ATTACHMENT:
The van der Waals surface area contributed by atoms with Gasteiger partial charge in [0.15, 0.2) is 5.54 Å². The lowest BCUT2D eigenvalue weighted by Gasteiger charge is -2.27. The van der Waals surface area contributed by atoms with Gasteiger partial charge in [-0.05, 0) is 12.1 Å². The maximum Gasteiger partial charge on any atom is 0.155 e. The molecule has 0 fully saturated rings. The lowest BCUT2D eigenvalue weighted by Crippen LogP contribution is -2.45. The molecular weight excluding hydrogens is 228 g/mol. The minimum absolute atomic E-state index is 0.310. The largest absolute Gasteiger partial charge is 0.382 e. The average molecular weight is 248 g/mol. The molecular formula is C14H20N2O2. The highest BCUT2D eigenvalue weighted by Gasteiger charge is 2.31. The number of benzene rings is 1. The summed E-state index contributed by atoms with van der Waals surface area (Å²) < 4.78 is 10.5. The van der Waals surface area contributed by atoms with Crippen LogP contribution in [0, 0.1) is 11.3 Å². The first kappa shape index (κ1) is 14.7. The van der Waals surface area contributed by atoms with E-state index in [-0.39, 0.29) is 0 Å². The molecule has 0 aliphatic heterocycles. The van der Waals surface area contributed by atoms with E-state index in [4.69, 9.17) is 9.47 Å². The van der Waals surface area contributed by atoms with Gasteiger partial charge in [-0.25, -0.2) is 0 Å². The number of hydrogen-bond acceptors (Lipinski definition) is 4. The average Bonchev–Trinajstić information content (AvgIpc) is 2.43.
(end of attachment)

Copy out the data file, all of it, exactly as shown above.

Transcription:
The van der Waals surface area contributed by atoms with Gasteiger partial charge in [0.15, 0.2) is 5.54 Å². The lowest BCUT2D eigenvalue weighted by Gasteiger charge is -2.27. The van der Waals surface area contributed by atoms with Gasteiger partial charge in [-0.05, 0) is 12.1 Å². The maximum Gasteiger partial charge on any atom is 0.155 e. The molecule has 0 fully saturated rings. The lowest BCUT2D eigenvalue weighted by Crippen LogP contribution is -2.45. The molecular weight excluding hydrogens is 228 g/mol. The minimum absolute atomic E-state index is 0.310. The largest absolute Gasteiger partial charge is 0.382 e. The average molecular weight is 248 g/mol. The molecular formula is C14H20N2O2. The highest BCUT2D eigenvalue weighted by Gasteiger charge is 2.31. The number of benzene rings is 1. The summed E-state index contributed by atoms with van der Waals surface area (Å²) < 4.78 is 10.5. The van der Waals surface area contributed by atoms with Crippen LogP contribution in [0, 0.1) is 11.3 Å². The first kappa shape index (κ1) is 14.7. The van der Waals surface area contributed by atoms with E-state index in [-0.39, 0.29) is 0 Å². The molecule has 0 aliphatic heterocycles. The van der Waals surface area contributed by atoms with E-state index in [4.69, 9.17) is 9.47 Å². The van der Waals surface area contributed by atoms with Gasteiger partial charge in [-0.25, -0.2) is 0 Å². The number of hydrogen-bond acceptors (Lipinski definition) is 4. The average Bonchev–Trinajstić information content (AvgIpc) is 2.43.